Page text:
Carper visits cornfield to witness effect from drought
By CAROL KINSLEY
GEORGETOWN, Del. — “Farming is a gambler’s business,” said U.S. Sen. Tom Carper, D-Del. “You never know if it’s going to rain too much or too little, if it’s going to be too hot or too cold.”
The federal government cannot make it rain, which is what many farmers across the United States need — or needed days or weeks ago — and cannot moderate temperatures, but there are steps being taken to help farmers.
Carper visited a corn field farmed by Mark Davis in Georgetown, Del., on July 30 with officials from USDA to see for themselves the effect of the drought on irrigated and dryland corn and discuss federal programs that are available to help.
Davis had mowed a wide swath along the outer edge of where his irrigation reaches, emphasizing the difference in the non-irrigated corn.
On one side, corn was “as high as an elephant’s eye,” Carper noted. Carper himself is tall, and the irrigated corn was above his head. On the other side, the crop was only waist high.
Davis’ crop has been hit with a “double whammy,” Carper said. “Not only has there been not enough rain, but the temperatures have been too high and messed up the pollination.”
Carper added that even if rains do come, it’s too late for the corn crop, but it might help soybeans.
Davis pulled an ear from the non-irrigated side and drew back the husk. There were fewer than a dozen kernels on the cob. “There’s not enough corn to harvest,” he said.
Irrigation is meant to be supplemental, but Davis said he has had to depend on it to make his crop on 700 irrigated acres.
He has 1,700 acres of dryland corn and 1,000 acres of soybeans.
The non-irrigated crop is “done for,” said Michael Scuse, USDA undersecretary for farm and foreign services and former Delaware secretary of agriculture.
“This crop is a total loss,” he said. “The problem farmers have right now is the price and lack of grain. If you don’t have corn to sell, it doesn’t matter what the price is. When you look at production costs of $600 to $700 an acre, that’s real money. That’s a real loss. And when you’re looking at increased production costs next year, that’s going to hurt. It’s going to hurt all our producers.”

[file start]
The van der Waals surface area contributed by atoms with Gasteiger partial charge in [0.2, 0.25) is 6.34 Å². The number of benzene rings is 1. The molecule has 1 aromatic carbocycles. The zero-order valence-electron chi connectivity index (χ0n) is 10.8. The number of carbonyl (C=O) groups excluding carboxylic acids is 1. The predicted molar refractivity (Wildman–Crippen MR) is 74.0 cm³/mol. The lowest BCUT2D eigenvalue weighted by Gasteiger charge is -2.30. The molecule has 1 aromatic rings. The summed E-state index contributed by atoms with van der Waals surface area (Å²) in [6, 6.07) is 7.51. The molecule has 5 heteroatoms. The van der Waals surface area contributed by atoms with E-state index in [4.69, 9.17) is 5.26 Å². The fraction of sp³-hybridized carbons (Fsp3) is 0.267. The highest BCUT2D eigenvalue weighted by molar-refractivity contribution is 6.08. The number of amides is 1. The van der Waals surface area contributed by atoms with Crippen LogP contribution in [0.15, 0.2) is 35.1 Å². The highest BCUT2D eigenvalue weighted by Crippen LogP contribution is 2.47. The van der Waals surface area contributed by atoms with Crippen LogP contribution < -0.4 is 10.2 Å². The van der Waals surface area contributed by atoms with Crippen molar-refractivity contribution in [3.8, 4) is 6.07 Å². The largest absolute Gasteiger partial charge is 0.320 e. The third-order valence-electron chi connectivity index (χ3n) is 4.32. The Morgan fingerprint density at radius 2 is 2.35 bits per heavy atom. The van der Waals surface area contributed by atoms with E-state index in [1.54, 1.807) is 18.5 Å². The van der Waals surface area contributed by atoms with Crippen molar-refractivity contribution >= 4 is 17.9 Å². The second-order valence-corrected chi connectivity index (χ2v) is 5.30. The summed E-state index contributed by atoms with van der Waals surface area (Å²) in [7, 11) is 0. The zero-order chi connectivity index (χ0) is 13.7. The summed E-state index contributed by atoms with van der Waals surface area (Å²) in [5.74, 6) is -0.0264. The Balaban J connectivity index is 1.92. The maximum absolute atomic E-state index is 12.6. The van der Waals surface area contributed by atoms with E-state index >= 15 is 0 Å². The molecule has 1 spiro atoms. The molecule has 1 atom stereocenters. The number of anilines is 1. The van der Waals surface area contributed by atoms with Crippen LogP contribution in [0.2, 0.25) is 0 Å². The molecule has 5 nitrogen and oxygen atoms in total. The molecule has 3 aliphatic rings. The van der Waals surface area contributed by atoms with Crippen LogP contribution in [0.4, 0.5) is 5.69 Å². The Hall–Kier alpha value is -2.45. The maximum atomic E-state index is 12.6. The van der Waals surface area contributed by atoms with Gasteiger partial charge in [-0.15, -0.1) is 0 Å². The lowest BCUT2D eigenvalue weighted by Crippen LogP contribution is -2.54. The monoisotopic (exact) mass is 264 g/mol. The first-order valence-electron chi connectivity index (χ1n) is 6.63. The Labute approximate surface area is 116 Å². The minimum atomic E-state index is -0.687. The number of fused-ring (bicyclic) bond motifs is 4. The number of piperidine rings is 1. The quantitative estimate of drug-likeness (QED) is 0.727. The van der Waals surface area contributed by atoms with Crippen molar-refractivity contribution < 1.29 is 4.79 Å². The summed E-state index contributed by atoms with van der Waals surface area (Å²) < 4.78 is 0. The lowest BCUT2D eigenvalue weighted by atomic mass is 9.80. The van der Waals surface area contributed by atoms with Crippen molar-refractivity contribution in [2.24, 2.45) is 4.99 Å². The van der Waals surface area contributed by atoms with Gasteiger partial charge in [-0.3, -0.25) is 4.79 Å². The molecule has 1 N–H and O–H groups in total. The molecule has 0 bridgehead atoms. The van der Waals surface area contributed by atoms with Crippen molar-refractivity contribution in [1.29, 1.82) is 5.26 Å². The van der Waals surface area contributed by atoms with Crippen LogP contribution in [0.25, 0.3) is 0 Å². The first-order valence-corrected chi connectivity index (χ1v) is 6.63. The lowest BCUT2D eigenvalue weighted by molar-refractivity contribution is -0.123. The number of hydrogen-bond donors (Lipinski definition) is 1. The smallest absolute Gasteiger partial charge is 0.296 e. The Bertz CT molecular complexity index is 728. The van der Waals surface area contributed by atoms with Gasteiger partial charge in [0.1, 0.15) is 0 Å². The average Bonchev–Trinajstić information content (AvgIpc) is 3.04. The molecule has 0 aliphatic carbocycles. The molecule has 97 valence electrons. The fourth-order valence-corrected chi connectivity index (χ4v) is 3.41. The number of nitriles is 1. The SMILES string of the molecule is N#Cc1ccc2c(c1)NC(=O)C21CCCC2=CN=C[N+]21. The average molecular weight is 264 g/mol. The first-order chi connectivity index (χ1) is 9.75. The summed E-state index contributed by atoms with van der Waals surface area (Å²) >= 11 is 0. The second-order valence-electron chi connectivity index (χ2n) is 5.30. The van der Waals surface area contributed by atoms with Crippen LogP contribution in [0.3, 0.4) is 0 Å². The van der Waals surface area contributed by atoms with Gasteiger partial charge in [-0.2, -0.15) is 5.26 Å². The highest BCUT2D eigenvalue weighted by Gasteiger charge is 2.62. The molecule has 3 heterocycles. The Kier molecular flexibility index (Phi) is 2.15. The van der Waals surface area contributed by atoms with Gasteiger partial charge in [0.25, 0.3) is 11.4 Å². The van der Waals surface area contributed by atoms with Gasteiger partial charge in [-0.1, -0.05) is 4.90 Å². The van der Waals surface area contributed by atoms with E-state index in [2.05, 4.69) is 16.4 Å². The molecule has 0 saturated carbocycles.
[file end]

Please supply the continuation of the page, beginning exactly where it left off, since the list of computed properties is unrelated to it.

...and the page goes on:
He explained that the Midwest has been hit so hard with drought that seed supplies will be tight next year.
Livestock producers on Delmarva will have to go a lot farther to get corn and soybeans, Scuse said, which will drive up the cost of feed. Impact to consumers, he predicted, will be “negligible.”
There may be a short-term sell off of beef and pork, but long-term he expects an increase in food prices of only 2 to 3.5 percent.
Prices have already gone up due to increased fuel costs.
As of July 25, more than 1,300 counties across 31 states, including most of the Southwest in addition to Florida, South Carolina and most of Georgia and Alabama have secured a drought designation from the USDA.
The U.S. Drought Monitor shows two-thirds of the continental United States is in a moderate to exceptional drought.
The Mid-Atlantic region, except for Delaware, is faring better.
An emergency declaration for Kent and Sussex counties will enable “folks in dire straits” to apply for emergency loans, Carper said, noting that also applies to farmers in contiguous counties. “The loan rate has been taken down from about 3.5 percent to 2.25 percent. The Secretary of Agriculture is doing what he can, with Michael’s advice, to help out.”
Scuse said the disaster declaration process has been accellerated.
What used to take 89 days now will require about 25 days. “Emergency loans will help keep farmers in business and see them through next year,” he continued. Farmers with Conservation Reserve Program lands will be allowed haying and grazing “to supplement what little bit of hay they have been able to get this year.”
Farmers in designated disaster areas also will be given more time to make payments on Farm Service Agency debts under a “Disaster Set-Aside Program,” said Bob Walls, Delaware FSA executive director.
Carper said government is moving away from paying farmers not to raise a crop. The money saved will be used to incentivize farmers to insure their crops, he added.
The Senate has passed a farm bill which includes increasing crop insurance coverage from 75 percent to 85 percent. In a statement for The Delmarva Farmer after the farm visit on July 30, Carper said he “voted in support of the five-year, bipartisan farm bill that contains several provisions that could ease the devastating impact of the drought on farmers and growers and ensure that they have the resources they need in these challenging economic times.
“Now it’s time for the House of Representatives to take action on this critical legislation.”
In the meantime, Carper said, “he is discussing all other options with his colleagues to provide our farmers and growers with the relief they need.”
Carper said he planned to meet on Aug. 1 with senior USDA staff in Washington to discuss “whether there are other places around the world where we could go and find corn might be more plentiful at a better price — and what it would cost to transport that corn.”